fri 21/06/2024

CD: Dan Deacon – America | reviews, news & interviews

CD: Dan Deacon – America

CD: Dan Deacon – America

Minimalist electronics, beats and an orchestral sensibilty collide to ask what it means to be American

Dan Deacon's 'America' is mostly oblique and observational

America comes with an artist statement where Deacon says “I never felt American until I left the United States”. His third album digs into his “frustration, fear and anger towards the county and world I live in and am a part of”.The album ends with the 21-minute suite “USA”, where, over four sections titled “Is a Monster”, “The Great American Desert”, “Rail” and “Manifest”, Deacon explores the nature of his country.

Baltimore’s Deacon is classically trained and has a Masters degree in electro-acoustic composition. His first album, 2007’s Spiderman Of The Rings, cast him as an electronic trickster hell-bent on pummelling audiences into submission by mixing repetition and soaring melody. His second, 2009’s Bromst, was even more dense, setting quad-speed Philip Glass against strict tempos and chanted vocals. Between then and now, Deacon has written and had orchestral, long-form, works performed (including at Carnegie Hall). He’s also composed the soundtrack for Francis Ford Coppola's not-yet released Twixt. America links the album and compositional personas for the first time. “USA” features players from the John Hopkins University’s Peabody Institute.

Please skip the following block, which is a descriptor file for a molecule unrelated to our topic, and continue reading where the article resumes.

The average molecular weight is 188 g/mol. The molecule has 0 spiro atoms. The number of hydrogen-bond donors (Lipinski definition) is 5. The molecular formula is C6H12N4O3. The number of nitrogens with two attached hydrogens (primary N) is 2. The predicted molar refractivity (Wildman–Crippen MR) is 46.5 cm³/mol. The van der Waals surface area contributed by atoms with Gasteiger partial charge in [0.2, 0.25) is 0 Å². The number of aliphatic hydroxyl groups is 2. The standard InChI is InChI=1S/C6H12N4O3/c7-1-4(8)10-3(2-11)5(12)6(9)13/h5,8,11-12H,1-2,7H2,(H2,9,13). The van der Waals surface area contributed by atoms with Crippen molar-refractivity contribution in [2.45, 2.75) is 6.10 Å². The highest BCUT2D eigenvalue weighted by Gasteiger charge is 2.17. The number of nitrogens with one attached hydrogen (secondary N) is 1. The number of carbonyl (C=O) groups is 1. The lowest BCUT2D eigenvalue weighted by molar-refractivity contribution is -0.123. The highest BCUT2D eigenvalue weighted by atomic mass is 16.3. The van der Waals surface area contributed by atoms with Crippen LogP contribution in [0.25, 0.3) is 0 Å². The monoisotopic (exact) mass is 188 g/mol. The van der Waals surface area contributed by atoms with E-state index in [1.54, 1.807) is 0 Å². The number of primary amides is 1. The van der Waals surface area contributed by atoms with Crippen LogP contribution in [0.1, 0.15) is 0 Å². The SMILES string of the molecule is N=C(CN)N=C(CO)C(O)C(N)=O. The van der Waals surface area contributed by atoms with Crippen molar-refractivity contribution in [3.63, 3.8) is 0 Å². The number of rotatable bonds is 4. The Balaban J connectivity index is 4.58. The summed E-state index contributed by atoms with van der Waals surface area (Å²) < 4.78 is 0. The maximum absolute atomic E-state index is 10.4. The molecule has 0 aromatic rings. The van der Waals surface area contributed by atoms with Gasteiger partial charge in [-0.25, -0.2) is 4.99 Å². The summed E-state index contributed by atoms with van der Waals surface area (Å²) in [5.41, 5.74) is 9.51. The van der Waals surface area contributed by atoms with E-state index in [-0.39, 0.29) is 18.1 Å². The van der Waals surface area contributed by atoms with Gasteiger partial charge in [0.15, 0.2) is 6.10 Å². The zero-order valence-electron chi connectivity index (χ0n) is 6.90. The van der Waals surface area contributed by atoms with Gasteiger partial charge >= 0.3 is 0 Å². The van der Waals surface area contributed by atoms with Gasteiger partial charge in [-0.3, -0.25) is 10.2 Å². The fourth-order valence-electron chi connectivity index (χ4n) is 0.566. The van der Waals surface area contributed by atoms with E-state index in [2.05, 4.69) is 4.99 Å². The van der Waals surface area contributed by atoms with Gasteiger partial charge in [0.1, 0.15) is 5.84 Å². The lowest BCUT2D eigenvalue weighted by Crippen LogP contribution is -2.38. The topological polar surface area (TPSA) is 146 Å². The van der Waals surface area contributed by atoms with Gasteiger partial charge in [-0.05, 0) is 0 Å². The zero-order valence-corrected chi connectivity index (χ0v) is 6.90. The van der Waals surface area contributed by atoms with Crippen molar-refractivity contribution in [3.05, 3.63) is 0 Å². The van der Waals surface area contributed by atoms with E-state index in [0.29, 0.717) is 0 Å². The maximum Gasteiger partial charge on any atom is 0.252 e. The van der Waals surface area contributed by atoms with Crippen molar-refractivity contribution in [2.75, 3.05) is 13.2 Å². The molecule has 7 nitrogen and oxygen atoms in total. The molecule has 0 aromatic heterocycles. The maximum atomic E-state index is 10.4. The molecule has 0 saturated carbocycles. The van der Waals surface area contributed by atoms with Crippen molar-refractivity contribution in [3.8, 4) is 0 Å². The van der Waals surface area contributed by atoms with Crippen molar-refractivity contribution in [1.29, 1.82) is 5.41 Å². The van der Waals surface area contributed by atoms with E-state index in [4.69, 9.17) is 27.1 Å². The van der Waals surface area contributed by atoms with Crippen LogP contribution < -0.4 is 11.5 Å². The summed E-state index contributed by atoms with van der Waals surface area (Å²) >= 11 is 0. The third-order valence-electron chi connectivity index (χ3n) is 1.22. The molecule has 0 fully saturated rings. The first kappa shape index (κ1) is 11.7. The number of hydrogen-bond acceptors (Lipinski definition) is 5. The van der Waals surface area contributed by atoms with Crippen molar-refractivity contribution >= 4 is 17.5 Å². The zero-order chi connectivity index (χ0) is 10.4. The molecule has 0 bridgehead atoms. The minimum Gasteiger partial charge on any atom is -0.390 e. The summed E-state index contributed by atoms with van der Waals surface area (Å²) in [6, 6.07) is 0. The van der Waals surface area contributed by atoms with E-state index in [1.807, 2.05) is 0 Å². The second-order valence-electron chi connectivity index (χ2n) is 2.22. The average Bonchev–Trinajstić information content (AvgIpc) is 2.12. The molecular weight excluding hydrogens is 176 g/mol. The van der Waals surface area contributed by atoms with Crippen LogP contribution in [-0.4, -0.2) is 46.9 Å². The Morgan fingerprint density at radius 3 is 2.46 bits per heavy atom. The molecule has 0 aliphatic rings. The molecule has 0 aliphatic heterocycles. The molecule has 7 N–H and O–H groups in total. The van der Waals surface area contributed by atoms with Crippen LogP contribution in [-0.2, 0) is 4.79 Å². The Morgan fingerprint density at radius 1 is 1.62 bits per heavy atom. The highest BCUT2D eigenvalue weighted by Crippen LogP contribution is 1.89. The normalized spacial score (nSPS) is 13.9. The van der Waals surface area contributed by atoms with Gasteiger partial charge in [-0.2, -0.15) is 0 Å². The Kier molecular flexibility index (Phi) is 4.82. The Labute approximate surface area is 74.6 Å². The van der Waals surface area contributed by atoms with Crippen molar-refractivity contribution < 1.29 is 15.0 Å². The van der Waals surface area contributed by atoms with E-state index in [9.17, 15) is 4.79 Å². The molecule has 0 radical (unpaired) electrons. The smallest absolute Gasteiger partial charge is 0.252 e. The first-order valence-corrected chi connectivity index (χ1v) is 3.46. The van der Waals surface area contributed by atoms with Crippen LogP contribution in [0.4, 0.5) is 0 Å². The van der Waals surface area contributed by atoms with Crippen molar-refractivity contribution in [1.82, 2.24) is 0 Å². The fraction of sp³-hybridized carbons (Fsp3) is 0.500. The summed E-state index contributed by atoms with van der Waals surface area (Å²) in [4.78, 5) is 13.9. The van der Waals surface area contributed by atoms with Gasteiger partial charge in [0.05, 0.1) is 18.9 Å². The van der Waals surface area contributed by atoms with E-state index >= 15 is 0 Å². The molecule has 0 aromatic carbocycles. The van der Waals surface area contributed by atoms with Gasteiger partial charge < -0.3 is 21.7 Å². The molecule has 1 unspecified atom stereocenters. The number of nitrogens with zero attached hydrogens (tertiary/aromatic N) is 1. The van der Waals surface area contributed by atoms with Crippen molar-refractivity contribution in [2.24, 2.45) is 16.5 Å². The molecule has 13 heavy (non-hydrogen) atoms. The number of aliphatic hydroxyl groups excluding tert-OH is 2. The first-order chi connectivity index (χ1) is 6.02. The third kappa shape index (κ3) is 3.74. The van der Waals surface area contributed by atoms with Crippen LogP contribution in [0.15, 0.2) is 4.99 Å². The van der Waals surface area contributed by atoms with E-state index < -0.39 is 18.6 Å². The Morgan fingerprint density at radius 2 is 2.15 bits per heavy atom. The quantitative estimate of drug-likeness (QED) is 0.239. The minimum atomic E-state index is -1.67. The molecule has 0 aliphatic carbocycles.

So far, so hi falutin. Although less hyperactive and intense than before, much of America conforms to the template Deacon has set for himself and his previous albums. What’s new is the sense of reflection in both the tone and the arrangements. His take on America is mostly oblique and observational, rather than interpretative, although he notes that “nothing green, nothing grows, everything burned, everything was”. Later, he declares “nothing lives long, only the Earth and the mountains, I see the hillsides burning in flames”. It’s a grim outlook. The musical setting is contrastingly less harsh, reflecting a grounding in Steve Reich. Deacon’s state of the nation address is conflicted and often impenetrable. Like the country itself.

Watch the video for “True Thrush”

Deacon’s state of the nation address is conflicted and often impenetrable. Like the country itself


Editor Rating: 
Average: 3 (1 vote)

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